What Has Happened to Us?

The polar opposite responses between the Bus 300 and Hebron shooting cases cast a revealing and cruel light on the changes we’ve undergone in the past few decades.

Ari Shavit
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IDF Chief of Staff Gadi Eisenkot (L) and Defense Minister Moshe Ya'alon.Credit: Ariel Hermoni / Defense Ministry
Ari Shavit

In April 1984, four Palestinians armed with knives hijacked Bus 300 as it made its way from Tel Aviv to Ashkelon. Two of them were killed during the rescue operation conducted by the Israel Defense Forces’ elite Sayeret Matkal unit. The two others were illegally put to death immediately after the operation had ended. When photographer Alex Levac and the Hadashot newspaper revealed what had happened, the country was in an uproar. There were investigation committees, senior Shin Bet security service officials were dismissed and the entire government was shaken.

After a turbulent process that lasted two-and-a-half years, the pressure from the media and the public did its job. New norms were established that changed the face of the Shin Bet and redefined the relationships between security, morality and the law.

In March 2016, two Palestinian terrorists armed with knives tried to murder Jews in Hebron. One of them was killed during the attack, while the other was seriously wounded and illegally put to death immediately after the operation had ended. When the video released by B’Tselem revealed what had happened, the country was in an uproar.

But this time the uproar was very different. There was a total role reversal. The security establishment tried to maintain the image of the State of Israel, while the pressure from the media and the public supported the brutality. While the defense minister, the chief of staff and the IDF acted in a cultured and upright fashion, the Facebook society demanded that they not conduct a fair and orderly legal procedure. With a deafening roar, the masses applauded cruelty.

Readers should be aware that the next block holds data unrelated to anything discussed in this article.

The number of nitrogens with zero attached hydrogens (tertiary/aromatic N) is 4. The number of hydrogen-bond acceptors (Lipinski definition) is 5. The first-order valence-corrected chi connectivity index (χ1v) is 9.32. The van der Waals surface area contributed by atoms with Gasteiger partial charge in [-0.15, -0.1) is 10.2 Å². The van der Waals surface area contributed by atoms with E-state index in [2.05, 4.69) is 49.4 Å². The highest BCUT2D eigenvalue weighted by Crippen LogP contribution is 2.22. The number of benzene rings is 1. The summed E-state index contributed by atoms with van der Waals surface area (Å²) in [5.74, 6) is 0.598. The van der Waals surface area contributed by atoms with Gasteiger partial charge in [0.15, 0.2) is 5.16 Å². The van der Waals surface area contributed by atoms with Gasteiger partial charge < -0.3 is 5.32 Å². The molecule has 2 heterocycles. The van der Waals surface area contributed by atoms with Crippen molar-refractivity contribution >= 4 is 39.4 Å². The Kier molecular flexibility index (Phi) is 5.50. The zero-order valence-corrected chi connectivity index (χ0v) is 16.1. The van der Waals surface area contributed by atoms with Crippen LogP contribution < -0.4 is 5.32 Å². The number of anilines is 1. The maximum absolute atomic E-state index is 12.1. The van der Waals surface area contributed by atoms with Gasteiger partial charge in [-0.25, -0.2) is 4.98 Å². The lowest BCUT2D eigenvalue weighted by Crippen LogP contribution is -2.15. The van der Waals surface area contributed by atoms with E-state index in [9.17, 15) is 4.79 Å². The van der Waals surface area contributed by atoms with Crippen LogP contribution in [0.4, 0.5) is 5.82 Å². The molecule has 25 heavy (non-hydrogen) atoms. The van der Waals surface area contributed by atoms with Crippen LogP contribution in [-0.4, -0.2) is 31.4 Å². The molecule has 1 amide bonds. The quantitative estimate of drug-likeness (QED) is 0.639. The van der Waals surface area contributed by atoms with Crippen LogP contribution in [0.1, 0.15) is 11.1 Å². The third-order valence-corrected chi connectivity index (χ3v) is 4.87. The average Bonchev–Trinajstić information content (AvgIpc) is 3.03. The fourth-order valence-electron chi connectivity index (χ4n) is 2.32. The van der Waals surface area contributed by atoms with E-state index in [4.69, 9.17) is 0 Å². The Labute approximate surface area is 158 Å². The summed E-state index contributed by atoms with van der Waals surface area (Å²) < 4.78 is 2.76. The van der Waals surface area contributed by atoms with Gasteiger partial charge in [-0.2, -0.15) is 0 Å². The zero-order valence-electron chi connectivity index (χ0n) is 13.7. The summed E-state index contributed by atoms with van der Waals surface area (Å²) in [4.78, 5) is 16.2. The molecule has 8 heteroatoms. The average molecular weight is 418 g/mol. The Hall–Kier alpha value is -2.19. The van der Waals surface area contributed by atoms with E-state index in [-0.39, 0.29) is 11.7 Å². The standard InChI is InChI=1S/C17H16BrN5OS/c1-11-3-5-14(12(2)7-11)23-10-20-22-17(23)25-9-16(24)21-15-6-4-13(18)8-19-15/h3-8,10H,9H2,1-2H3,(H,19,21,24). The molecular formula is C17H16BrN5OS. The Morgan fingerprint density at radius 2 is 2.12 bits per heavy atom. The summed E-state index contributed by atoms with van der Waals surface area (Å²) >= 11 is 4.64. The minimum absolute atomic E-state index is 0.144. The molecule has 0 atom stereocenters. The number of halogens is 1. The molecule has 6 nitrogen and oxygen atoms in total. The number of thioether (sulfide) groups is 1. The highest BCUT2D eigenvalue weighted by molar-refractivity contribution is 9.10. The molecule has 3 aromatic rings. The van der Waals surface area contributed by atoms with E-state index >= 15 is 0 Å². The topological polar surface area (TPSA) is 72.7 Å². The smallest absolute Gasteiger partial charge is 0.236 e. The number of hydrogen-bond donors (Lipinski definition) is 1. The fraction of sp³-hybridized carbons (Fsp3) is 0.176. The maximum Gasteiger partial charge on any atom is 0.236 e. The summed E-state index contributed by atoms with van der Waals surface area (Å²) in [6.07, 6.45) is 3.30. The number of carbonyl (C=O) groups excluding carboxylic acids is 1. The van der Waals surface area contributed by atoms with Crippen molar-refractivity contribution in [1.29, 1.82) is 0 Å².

In many ways the Bus 300 case was a far more serious and complicated affair than what happened in Tel Rumeida. But the similarities between the cases and the polar opposite response to them cast a revealing and cruel light on the changes we’ve undergone in the past few decades. They indicate what is happening to us. Where we were then and where we are now. What we were and what we have become. And where we are going.

The most serious recent finding regarding the Israeli state of resilience is the survey conducted by Mano Geva and Mina Tzemach for Channel 2 news, which showed that 66 percent of Israelis believed that the conduct of the soldier who shot the terrorist dead was natural or responsible. That was also what people on the Web thought, with 82 percent supporting the soldier who shot in cold blood, compared to 18 percent who disapproved. The same Israeli society that in the past had demanded that its leaders investigate thoroughly, clean out the stables and preserve our purity of arms, is now demanding that its leaders look away, do nothing and ignore any ethical imperative.

The combination of moral depravity (manifest in the occupation) and nationalist extremism (nourished also by Palestinian violence) with the new political culture (essentially the shattering of all political culture) has led to a ghastly outcome. It has made a populist, aggressive and violent spirit – which knows no norms, rules or limits – the center of our lives.

Within this bubbling caldron, two people stood out. One was former chief of staff Moshe Ya’alon, the other the current chief of staff, Gadi Eisenkot. These two honest and brave officers marched this week with their chests bared to the firing squads of an inflamed and inciting public. In a total turnabout, it was the defense minster, the chief of staff and the army itself that proved to be the keepers of Israeli democracy and morality.

But nothing lasts forever. If this avalanche is not stopped soon, it is liable to bury the military as well as the weakened judiciary, which still preserves the Israeli spirit. The question is not what this or that soldier will be charged with. The question is whether the IDF is an army or a militia, and if Israel is a country where the rule of law prevails.

After 68 years in which the Jewish state succeeded in sustaining itself (under tough conditions) as a liberal democracy, it is liable to be absorbed into the rest of the Middle East and become an inseparable part of it.

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